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Old Jun 26, 2012, 04:11 PM
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I like real wooden aeroplanes!
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South-west France
Joined Sep 2007
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Quote:
Originally Posted by Colonel Blink View Post
I never thought of this... presumably it's just the signal wire that needs to be held completely seperate?? Personally, rather than spend the money on the crimping tool (and my understanding is that they are quite expensive for one which does the servo connector size properly), I would chop up existing extensions and then simply solder appropriate wires together, thereby using 'factory crimped' ends...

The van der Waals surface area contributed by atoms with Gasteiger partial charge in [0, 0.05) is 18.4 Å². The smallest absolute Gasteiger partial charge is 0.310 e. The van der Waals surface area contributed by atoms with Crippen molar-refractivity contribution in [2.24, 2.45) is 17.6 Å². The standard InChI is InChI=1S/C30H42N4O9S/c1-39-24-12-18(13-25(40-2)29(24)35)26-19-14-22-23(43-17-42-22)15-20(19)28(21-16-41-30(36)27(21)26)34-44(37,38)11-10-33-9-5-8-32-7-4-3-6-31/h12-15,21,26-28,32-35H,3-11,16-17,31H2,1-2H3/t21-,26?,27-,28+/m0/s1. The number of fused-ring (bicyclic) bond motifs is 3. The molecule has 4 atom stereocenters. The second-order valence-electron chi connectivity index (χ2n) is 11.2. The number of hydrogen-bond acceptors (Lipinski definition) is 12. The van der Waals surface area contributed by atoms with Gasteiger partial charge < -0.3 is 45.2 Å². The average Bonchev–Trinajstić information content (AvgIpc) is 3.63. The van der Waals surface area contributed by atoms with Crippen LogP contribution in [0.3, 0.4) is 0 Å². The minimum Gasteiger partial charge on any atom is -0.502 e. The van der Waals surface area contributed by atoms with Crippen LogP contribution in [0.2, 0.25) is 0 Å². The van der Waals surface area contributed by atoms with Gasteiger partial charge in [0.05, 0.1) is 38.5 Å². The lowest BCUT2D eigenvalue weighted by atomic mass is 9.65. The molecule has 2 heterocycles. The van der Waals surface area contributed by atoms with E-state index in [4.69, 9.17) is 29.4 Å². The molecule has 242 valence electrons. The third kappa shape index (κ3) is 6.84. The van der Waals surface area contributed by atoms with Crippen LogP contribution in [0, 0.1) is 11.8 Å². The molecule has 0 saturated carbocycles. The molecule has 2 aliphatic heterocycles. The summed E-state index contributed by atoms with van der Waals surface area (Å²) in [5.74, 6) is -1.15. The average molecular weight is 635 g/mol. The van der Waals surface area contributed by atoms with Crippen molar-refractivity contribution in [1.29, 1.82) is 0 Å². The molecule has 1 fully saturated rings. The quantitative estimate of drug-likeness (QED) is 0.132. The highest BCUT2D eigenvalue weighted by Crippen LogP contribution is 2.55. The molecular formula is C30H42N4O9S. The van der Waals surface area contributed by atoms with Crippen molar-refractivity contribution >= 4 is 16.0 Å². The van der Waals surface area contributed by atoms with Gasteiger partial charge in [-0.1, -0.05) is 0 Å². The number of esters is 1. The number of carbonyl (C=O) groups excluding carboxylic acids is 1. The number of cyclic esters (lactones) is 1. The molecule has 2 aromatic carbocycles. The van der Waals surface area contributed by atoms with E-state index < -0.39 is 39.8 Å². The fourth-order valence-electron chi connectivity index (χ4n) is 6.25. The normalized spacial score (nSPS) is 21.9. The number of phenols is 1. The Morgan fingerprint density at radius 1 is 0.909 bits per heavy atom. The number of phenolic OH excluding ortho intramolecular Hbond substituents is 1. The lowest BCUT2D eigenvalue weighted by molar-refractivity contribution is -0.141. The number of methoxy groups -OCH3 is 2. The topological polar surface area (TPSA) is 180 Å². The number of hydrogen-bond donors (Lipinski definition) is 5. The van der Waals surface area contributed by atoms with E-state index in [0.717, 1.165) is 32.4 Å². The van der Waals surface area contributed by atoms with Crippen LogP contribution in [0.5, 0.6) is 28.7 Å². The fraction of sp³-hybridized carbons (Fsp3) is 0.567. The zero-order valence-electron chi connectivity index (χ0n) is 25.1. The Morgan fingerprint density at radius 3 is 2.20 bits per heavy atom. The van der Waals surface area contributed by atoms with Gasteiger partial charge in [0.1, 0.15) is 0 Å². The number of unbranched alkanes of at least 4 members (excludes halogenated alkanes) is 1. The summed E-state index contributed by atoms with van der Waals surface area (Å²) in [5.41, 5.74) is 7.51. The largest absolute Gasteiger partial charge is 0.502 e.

Yep Colonel, that's exactly what I have done in the past with my "V" tail Simply the Best E400 models which have a servo in each tail half. I simply took an appropriate length of the multi-wire cable you can get from any computer spares shop, stripped off just four wires then cut the connectors off the servos leaving about an inch of wire on the servo and soldered both negatives to the black wire in the cable, both positives to the red and each of the signal wires to the two remaining wires in the cable, which happened to be yellow and orange. I then repeated the process at the receiver end, soldering the connectors removed from the servos and plugged them into the rudder and elevator channels. Of course, that is for ruddervator operation where the rudder and elevator channels are mixed at the transmitter, for the two elevator servos you only need one signal wire with both servo signal wires connected to it at the back and the three wires just soldered to the appropriate three wires on the connector cut from one of the servos and this plugged into the elevator channel. The joints in the individual wires are protected by short lengths of heat shrink, and then a larger heat shrink over the whole lot. In the case of the E400 models this saved the weight of about four feet of wire in total.
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